Last week, The Public Option opened at 1601 Rhode Island Avenue NE. It isn't fully featured yet, operating with limited hours and, at the moment, without a food menu, but it does offer local beer options as well as its own house-brewed beers. Operating on a very small scale (they'll be "settled in" making 1 BBL batches soon), they nonetheless represent a further expansion of the craft beer growth we've been seeing for the past half decade.
The brewpub is operated by husband and wife team Bill Perry and Cathy Huben. Other media outlets have focused on the fact that The Public Option will not allow tipping and instead pay its employees a living wage during a full 40 hour work week. For now, Perry and Huben are the only two employees, but their payroll will need to expand when their hours of operation do. The Public Option is currently open Friday 3-7 PM, Saturday 12-9 PM, and Sunday from 12-7 PM.
We recently had a chance to discuss the brewpub's beer philosophy and operations, among other topics, with Bill Perry via email. A lightly edited transcript of that conversation follows here.
DCBeer: Can you tell us more about your brewing system?
The system I'm using now (and plan on using going forward) is a very basic/low capacity set up which would be familiar to any home brewer. I'm in the process of replacing some hardware, but will be settled in making 1 BBL batches in the next couple of weeks. Although I'll be continuously tweaking (as is the custom), I expect this capacity will be fine for at least several months to come. The Public Option aspires to be a neighborhood tavern, and we are only open afternoons/early evenings on Friday, Saturday and Sunday right now. We are also only using part of the building's space for now.
DCBeer: Will you be doing the brewing yourself?
I don't have an accurate record of exactly when I started brewing. But I know I'd been at it for a few years when I brewed a "Baby Porter" which was fully bottle conditioned by the time my son was born, and he's going to turn 21 in March. So it's been a while.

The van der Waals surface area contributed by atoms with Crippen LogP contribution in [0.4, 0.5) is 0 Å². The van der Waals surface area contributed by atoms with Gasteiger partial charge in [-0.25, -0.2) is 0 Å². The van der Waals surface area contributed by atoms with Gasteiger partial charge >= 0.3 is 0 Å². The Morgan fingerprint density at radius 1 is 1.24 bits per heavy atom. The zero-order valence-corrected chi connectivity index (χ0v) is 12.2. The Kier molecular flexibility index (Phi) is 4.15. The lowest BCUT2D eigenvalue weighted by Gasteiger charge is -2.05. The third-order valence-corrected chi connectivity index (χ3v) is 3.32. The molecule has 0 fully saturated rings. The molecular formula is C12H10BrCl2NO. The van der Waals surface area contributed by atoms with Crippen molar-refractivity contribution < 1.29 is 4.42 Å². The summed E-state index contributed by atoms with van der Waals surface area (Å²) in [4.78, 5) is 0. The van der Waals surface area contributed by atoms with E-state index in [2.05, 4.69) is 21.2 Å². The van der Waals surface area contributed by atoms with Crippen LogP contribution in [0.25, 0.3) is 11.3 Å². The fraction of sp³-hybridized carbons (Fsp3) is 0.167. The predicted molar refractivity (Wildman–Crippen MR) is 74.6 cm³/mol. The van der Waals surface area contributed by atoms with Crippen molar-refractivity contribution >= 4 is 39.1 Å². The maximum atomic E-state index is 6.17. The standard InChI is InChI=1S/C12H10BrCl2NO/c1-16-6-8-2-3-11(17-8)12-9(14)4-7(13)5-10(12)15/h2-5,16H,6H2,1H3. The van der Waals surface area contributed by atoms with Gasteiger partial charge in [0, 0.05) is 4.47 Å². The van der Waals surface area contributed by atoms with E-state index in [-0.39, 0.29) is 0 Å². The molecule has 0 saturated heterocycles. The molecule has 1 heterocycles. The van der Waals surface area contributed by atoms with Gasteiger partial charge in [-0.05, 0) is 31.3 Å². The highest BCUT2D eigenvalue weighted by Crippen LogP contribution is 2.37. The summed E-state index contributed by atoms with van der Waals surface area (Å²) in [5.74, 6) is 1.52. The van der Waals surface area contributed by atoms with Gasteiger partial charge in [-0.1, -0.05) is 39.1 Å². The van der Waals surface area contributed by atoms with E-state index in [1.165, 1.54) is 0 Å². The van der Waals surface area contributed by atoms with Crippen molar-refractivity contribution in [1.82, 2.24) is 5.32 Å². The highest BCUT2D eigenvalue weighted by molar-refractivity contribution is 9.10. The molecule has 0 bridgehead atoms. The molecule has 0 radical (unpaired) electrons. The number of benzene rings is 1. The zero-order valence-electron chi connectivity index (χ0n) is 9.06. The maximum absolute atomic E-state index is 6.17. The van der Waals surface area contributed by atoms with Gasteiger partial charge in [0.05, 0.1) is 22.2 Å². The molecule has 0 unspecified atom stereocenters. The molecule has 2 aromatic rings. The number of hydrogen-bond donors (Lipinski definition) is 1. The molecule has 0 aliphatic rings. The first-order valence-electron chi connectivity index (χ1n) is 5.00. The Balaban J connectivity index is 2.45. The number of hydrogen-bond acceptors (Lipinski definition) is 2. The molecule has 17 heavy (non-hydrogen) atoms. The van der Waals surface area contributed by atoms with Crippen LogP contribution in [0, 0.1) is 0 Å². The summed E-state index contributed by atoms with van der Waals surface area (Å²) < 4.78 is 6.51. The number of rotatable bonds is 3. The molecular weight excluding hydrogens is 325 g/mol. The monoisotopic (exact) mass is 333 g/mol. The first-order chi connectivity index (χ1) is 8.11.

Initially, I am doing all the brewing. But that's just for now. Once the dust settles a little, I intend to get as many guest brewers in as possible to mix things up. I've met a bunch of home brewers who have some great recipes that I'd love to collaborate on and offer here.
We're also pouring (and offering in cans) a selection of other DC brews (as well as some of the big names). We'll continue with that, at least for a while, since not everyone likes craft beer.
DCBeer: What is your brewing philosophy/what styles do you tend to lean toward/what do you suspect you'll be brewing the most at The Public Option? It seems like there's a lot of malt on the opening draft list.
You are right that the initial offerings are pretty malty, which is my (current) personal preference. And while I am doing all or most of the brewing, that's likely to continue. But one of the benefits of brewing on such a small scale is that you can try lots of different things (and make some mistakes) with fairly small risk. One of the brewers I've spoken and hope to collaborate with soon makes a sour – something I've never done and really enjoy drinking. So we will probably be all over the map.
In terms of styles, a few of our early patrons have pointed out (in the most gentle terms) that we are stretching the boundaries of some of the styles we referenced in our initial beer menu descriptions. That is a very fair point. So for the next group of beers that we roll out, we'll be a bit more clear that what we are making is "inspired by" or "a departure from" a particular style.
That doesn't mean we won't try to hit some styles dead on. But our basic philosophy is one of experimentation in the pursuit of great tasting beer.
DCBeer: What led you to want to open a brewpub in DC? Have you been here long? Where do you see The Public Option fitting into the scene that has been growing so rapidly over the past few years?
I was born and raised in DC, and have spent virtually all of my 55 years here. I'm not sure exactly where The Public Option will fit in the overall scene, but I do hope it will end up being a place where at least a subset of brewers will be able to collaborate and share beers. And as I said above, I see our place serving the neighborhood and filling a niche between the carry out places (there are some great ones) and the higher end dining (some great ones too) in the immediate area.
Beyond beer (certainly a central pillar), we hope to produce some interesting pub food and collaborate with some chefs on specials. We'd also like to honour the building's history (it was a pretty hopping jazz club back in the day) by attracting some musicians for jams (probably acoustic). I'm not sure exactly what else will be in store, but that really is the point. I hope to be surprised.
Thanks to Bill for his time, and good luck to he and Cathy as they get off the ground.